Myth # 1: Falling happens to other people, not to me.
Reality: Many people think, "It won't happen to me." But the truth is 1 and 4 older adults fall every year in the US
Myth #2: Falling is something normal and happens as you get older.
Reality: Falling is not a part of aging. Strength and balance exercises, managing your medications, having your vision checked and making your living environment safer are all steps you can take to prevent a fall.
Myth#3: If I limited my activity, I will fall..
Reality: Some people believe that the best way to prevent falls is to stay at home and limit activity. Not true. Performing physical activities will actually help your stay independent, as your strength and range of motion benefit from remaining active. Social activities are also good for your overall health.
Myth# 4: As long as I stay home, I can avoid falling..
Reality: Over half of all falls take place at home. Inspect your home for fall risks. Fix simple but serious hazards such as clutter, throw rugs, and poor lighting. Make simple home modifications, such as adding grab bars in the bathroom, a second handrail on stairs, and nonslip paint on outdoor steps.
Myth # 5: Muscle strength and flexibility can't be regained.
Reality: While we do lose muscles as we age, exercise can partially restore strength and flexibility. It's never too late to start an exercise program. If you've been of "couch potato" your whole life, becoming active now will benefit in many ways–including protection from falls.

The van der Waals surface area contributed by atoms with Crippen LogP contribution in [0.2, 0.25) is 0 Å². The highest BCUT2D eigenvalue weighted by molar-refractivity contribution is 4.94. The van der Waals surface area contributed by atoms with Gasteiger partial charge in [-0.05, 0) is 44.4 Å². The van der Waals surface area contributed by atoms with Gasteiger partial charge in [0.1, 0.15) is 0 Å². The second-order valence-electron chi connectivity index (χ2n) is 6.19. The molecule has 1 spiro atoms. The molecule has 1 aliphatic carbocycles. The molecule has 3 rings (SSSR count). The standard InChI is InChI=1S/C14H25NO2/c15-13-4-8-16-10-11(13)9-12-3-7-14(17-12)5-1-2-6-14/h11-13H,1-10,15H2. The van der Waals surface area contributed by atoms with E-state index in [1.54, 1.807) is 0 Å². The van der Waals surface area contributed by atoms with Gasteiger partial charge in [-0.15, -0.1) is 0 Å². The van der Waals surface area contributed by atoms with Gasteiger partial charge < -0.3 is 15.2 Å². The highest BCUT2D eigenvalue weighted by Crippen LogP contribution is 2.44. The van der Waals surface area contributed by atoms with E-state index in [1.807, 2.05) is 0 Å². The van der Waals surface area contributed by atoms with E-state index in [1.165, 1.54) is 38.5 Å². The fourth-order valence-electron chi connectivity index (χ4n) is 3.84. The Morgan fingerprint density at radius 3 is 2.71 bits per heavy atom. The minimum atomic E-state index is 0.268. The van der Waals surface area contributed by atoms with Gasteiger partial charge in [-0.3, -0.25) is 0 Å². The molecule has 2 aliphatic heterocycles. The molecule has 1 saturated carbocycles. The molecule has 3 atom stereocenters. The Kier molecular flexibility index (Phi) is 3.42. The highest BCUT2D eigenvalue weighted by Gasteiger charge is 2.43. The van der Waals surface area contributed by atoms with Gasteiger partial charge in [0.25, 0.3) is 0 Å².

Myth # 6: Taking medication doesn't increase my risk of falling.
Reality. Taking any medication increased to risk of falling. Medications affect people in many different ways and can sometimes make you dizzy or sleepy. He careful in starting a new medication. Dr. health care provider about potential side effects or interventions of her medications.
Myth# 7: I don't need to get my vision checked every year.
Reality: Vision is not acute risk factor for falls. Aging is associated with some forms of visual loss that increased risk of falling's injury. He reports vision problems are more than twice as likely to fall as those without vision impairments. Checked at least once per year and update your eyeglasses. For those with low vision there are programs and assistive devices that can help. Ask an optometrist for referral.
Myth# 8: Using a walker or cane will make me more dependent.
Reality: Walking aids are very important in helping many older adults maintain or improve their mobility. However, make sure that you use these devices safely. Your physical therapist fit the walker or cane to you and instruct you in its safe use
Myth #9: I don't need to talk to family members or my health care provider if I'm concerned about my risk of falling. I don't want to alarm them, and I want to keep my independence.
Reality: Fall prevention is a team effort. Bring up with your doctor, family, and anyone else who is in a position to help. They want to help you maintain your mobility and reduce your risk of falling.
Myth #10: I don't need to talk to my parent, spouse, or other older adult if I'm concerned about the risk of falling. It will hurt their feelings, and its none of my business.
Reality: Let them know about your concerns and offer support to help them maintain the highest degree of independence possible. There are many things you can do, including removing hazards in the home, finding a fall prevention program in the community, setting up a vision examination or consulting with Core Matrix Physical Therapy.
Vestibular disorders are quite prevalent in the population and are one of the biggest reasons that someone goes to the ER. The vestibular system is located in the inner ear and is responsible for balance and knowing where the body is in space. If the vestibular system is not fully intact then quite often patients will complain of dizziness and possibly room spinning. Patients may also complain of difficulty balancing while walking or going up stairs and can have symptoms of nausea.